Tuesday, June 25, 2019

Bromeliad haul from Sacramento Bromeliad Society sale

A couple of weekends ago I went to the 2019 Show and Sale of the Sacramento Bromeliad and Carnivorous Plant Society. I hinted at the haul that came home with me, and here it is:

Haul from the 2019 Show and Sale of the Sacramento Bromeliad and Carnivorous Plant Society

That's a lot more than I had hoped (let only intended) to buy, but the selection was good and the prices were even better. “Resistance is futile,” as the Borg so memorably stated, so I didn't even try.

Below are portrait shots of all the plants from that sale as well as some other recent bromeliad additions and even one bloomer. 

Neoregelia 'Empress Variegated'

Neoregelia 'The Governor's Plea'

Small Neoregelia hybrid (no ID given)
  
Neoregelia 'Irazu'

Neoregelia hybrid (no ID given)

Neoregelia correia-araujoi

Neoregelia 'Milagro'

Neoregelia 'Pimiento'

Neoregelia 'Pimiento'

Neoregelia 'Windward Passage'

Neoregelia 'Windward Passage'

Aechmea 'Burgundy'

Aechmea 'Burgundy'

Dyckia rariflora

Dyckia 'Nickel Silver'. I bought a second dyckia labeled 'Sawtooth' but it looks essential identical. I bet they're pups from the same plant and simply got mislabeled.


The next three bromeliads are recent additions as well:

Aechmea chantinii 'Ebony'

Aechmea chantinii 'Ebony'

Neoregelia 'Comet'

Neoregelia 'Comet'

Goudaea 'Josefa Leon'


The next one is a curious hybrid between a deuterocohnia and a pitcairnia with floppy leaves and rubbery teeth—more teddy bear than grizzly:

×Pitcohnia 'False Teeth' (Deuterocohnia longipetala ‘Silver’ × Pitcairnia burle-marxii)

×Pitcohnia 'False Teeth'

And finally one bloomer:

Billbergia buchholzii

Billbergia buchholzii

Billbergia buchholzii

This billbergia (like most bromeliads) will die after flowering, but it's already produced a pup to keep the cycle going.

For now, all of these plants are in the backyard. Many of them are hardy enough to stay outside over the winter, especially in winters as mild as the last one was. Some are definitely too tender and need to come inside. 

This is my first year growing these types of bromeliads on a larger scale so I have much to learn. This chart from the Sarasota Bromeliad Society looks to be very useful. A year from now I'll know a lot more!


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12 comments:

  1. Great selection! That Goudaea 'Josefa Leon' is fantastic. I like how you photographed their portraits too. How'd you manage that blank slate background?

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    1. Kris, I photographed the plants in a light tent like this. It's the first time I've used it. So far, so good!

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  2. Superb haul! It's obvious why "restraint" and "bromeliad sale" are mutually incompatible concepts.

    Wonder what the story is behind 'The Governor's Plea'... For me that name evokes Rod Blagojevich et al., but I doubt Illinois is a hotspot for bromeliad hybridizing.

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    1. 'The Governor's Plea' — I don't know for sure, but I assume it's a reference to The Walking Dead. The bad dude in Season 3 is a guy nicknamed The Governor. He keeps his daughter (who's become a zombie and is hence lethal) hidden in his house. When Michonne (one of our heroes) finds the daughter and threatens to kill her for good, the Governor pleads with Michonne to spare his daughter — unsuccessfully.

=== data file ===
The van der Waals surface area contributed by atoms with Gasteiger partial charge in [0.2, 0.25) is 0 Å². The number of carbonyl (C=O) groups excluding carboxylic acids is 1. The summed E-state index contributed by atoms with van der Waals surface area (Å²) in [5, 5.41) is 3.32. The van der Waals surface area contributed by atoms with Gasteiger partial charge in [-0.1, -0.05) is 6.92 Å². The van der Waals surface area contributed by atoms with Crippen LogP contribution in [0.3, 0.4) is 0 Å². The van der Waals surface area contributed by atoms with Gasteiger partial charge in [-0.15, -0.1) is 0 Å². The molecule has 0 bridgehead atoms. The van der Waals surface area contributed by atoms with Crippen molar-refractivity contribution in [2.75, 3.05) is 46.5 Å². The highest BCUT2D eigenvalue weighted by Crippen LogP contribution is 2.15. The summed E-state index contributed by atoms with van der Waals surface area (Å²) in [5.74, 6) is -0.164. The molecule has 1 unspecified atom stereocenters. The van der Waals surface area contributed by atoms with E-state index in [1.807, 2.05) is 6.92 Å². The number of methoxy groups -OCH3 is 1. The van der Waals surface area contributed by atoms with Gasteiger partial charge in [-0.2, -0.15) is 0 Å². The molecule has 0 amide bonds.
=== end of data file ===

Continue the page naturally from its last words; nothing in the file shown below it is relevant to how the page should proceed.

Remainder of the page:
'The Governor's Plea' (the plant) came from the same grex as the closely related 'Hannibal Lecter' and 'Clarice', the latter two named after characters in the Thomas Harris novels. That's why I believe all three names are pop culture references.

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    2. Thanks! I'm way out of touch with a lot of pop culture (especially anything hinting of horror; too much real-life horror already).

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  3. I'll be interested to see how these fare in Davis-will you have to move any of them in or will frost cloth suffice ? So beautiful , every one.

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    1. Me too. I think some (esp. Aechmea chantinii and Goudaea 'Josefa Leon') are too tender to be outside all winter. Others should be OK (like many Neoregelia and definitely the dyckias)

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  4. Excellent haul! I’m rather in love with that Aechmea chantinii ‘Ebony’. So will these infiltrate your current bromeliad section, or will you be expanding?

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    1. "Infiltrate," I like that. Yeah, that, at least for now. You know, the more, the merrier!

      I may also attach some of the smaller neoregelias to the chaste tree. They were only $2-3 and I'm willing to lose them for the sake of this experiment.

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  5. Wow! what a colourful haul. Everyone is gorgeous but really like the Goudaea. Dangerous starting up a new collection but so much fun.

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  6. Thank you for the photos and link, very helpful information. Please be sure to provide plenty of updates!! I am very curious to see how these fair in your climate, I am in Phoenix, AZ and this may just provide me enough motivation to begin experimenting with the more tropical Bromeliad types.

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